Some crazy things happen to teenagers in America today, if the YA fiction I've been reading lately is any indication. It's so not normal as to be paranormal. Or fantastic. Or some similar designation - I'm not always clear on how SFF genres differentiate themselves. At any rate, all of these heroines were leading what should have been perfectly normal high school lives, and then, things changed.
First teen up is Jessica Mastriani, who is, duh, struck by lighting in Meg Cabot's When Lightning Strikes. (Cabot originally published this series under pen name Jenny Carroll.) Jess doesn't think it was a big deal, until she woke up the next morning knowing where the missing kid from her family's milk carton was located. With the help of bad boy Rob Wilkins, she discovers that yes, she really can find missing people. And no, it's not always that excellent a skill to possess. Particularly when some people are missing for good reasons, and also, the FBI are really freaking out your mentally unstable family members.
I've not read much of Cabot's other YA work (though of course that's what she's known for) but I have gobbled up her Airhead, Heather Wells, and Queen of Babble books. They're fast and fun, not too quirky and consistently charming. After Lightning, I quickly moved on to the rest of the 1-800-WHERE-R-YOU books (Code Name Cassandra, Safe House, Sanctuary, and Missing You) and although I was jarred by the big time gap between the 4th and 5th books, I found them all very readable. I'll definitely be keeping Cabot on my radar.
Mary Lindsey's Shattered Souls. Lenzi's still mourning her father's voices-in-his-head driven suicide when she turns 17 and starts to hear voices of her own. This freaks her the heck out. Her boyfriend Zak does what he can to calm her, but Zak has his own issues, and besides, it's a bit out of the realm of his experience. This becomes patently obvious when one of the voices takes corporeal form, and quite a cutie-pie form Alden is, too. What's more, Alden informs Lenzi that they've known each other for centuries, that the other voices are those of dead people who need her help to pass peacefully from this world, and that his job is to help her help them.
It's a lot to process, and Alden is both confounded and distressed by the fact that Lenzi can't remember any of this on her own. Gradually she comes to believe in him, and in the need for their work to continue. External pressures in the form of angry dead people, angry Zak, and the angry governing body of soul movers don't help Lenzi's journey, but she's a strong and resourceful character. Lindsey, by the way, is a neighbor friend, and this is her debut. I've been looking forward to its publication for a while now, and enjoying following her journey into authorship. After this inventive novel, I'm eager to see what she'll come up with next.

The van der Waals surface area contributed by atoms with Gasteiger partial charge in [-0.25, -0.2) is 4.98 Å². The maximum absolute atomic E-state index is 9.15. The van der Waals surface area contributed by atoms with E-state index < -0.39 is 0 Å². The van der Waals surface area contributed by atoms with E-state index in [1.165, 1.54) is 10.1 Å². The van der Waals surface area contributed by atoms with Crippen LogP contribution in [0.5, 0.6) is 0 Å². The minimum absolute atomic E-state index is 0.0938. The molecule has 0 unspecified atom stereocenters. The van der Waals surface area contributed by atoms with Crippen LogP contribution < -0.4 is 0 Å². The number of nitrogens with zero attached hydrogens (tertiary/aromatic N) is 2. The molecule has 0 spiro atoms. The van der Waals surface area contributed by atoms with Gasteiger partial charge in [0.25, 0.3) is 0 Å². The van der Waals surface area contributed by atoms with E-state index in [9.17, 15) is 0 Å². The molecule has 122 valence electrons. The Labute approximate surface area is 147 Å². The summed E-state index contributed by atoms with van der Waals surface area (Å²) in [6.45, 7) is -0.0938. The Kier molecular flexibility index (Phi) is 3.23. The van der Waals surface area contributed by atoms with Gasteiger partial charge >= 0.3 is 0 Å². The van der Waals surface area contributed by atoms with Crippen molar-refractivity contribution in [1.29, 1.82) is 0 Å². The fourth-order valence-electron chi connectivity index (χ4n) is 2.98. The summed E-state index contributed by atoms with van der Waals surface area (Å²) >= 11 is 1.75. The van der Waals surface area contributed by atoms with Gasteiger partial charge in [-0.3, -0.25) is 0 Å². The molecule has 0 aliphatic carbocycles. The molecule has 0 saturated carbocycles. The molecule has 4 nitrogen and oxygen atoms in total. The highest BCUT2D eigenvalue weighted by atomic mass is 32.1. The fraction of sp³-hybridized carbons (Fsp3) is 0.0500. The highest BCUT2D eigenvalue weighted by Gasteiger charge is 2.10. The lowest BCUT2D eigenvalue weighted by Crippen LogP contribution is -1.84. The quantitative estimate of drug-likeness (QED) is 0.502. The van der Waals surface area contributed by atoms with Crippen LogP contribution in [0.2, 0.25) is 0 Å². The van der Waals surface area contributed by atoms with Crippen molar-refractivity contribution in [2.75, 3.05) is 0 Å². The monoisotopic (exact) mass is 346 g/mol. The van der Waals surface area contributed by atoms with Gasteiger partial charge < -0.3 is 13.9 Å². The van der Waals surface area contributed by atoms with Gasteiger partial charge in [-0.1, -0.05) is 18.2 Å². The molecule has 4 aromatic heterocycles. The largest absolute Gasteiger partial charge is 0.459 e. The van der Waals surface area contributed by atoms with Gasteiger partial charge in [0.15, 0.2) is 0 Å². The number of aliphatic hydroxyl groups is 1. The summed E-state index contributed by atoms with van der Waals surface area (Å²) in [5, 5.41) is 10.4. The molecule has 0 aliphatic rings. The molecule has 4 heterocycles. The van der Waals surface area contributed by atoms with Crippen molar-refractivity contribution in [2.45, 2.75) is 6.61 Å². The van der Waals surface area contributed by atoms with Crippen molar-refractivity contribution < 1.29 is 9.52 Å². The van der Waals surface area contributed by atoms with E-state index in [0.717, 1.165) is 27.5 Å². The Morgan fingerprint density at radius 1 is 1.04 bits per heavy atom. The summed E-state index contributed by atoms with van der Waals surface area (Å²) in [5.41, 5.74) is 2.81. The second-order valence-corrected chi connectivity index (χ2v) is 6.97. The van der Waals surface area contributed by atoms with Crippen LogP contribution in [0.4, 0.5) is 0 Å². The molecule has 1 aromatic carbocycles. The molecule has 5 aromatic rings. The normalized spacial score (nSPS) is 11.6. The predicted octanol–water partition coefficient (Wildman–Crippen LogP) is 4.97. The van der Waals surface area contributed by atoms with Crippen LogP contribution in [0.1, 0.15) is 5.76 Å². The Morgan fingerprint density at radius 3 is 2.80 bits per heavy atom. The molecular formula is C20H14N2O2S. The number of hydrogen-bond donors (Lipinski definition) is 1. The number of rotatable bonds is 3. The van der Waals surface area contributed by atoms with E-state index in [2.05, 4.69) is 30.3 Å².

Finally, meet Kaye. Now, when Kaye was a little girl, Holly Black tells us in Tithe, she played with faeries. Everyone else thought they were her imaginary friends, but when she and her mother return to her grandmother's house after a few peripatetic years, it becomes clear that the Fae Realm is all too real. What's more, if the free faeries don't offer up a sacrificial human to the Dark Court, they'll be bound to the not-at-all-nice queen for seven years. And the free faeries - who include those long-ago playmates of Kaye's - have a plan wherein Kaye becomes the tithe. They explain that they'll trick the queen so Kaye won't die. Probably. Meanwhile, Kaye has befriended a bad boy of her own (these books always include bad boys, I'm finding. Bad boys are good.) He's a servant of the Dark Court, and none too happy about it. Things don't exactly go well for anyone, but Kaye is an intuitive and clever girl who has discovered a lot of power, and isn't willing to stand back rather than use it.
The second in this series, Valiant, alludes only peripherally to Kaye's adventure, but the third, Ironside, brings Kaye back front and center, and adds the characters in Valiant into the mix. Black built a complex world that works nicely with traditional faerie lore, at least as far as I've gleaned it from the unaccountable number of books I've read lately that include both Light and Dark Faerie Courts. (Those Fae get around literature like you wouldn't believe.) There's a distinctly dark and menacing side to Black's rendition, and Kate Rudd, who narrated the first and third audiobooks, captures it deftly. She also infuses a perfect amount of youthful uncertainty and anxiety into Kaye's voice as she deals with myraid new social situations. Renée Raudman voices Valiant, and is a tad breathier than the grittiness of Val's story necessarily merits, but her handling of pacing and suspense is always stellar.
I'm going to have to look for some YA fiction that takes place entirely within the non-magical non-dystopian world I know. Until then, bring on the ghosts and goblins and things that go bump in the night.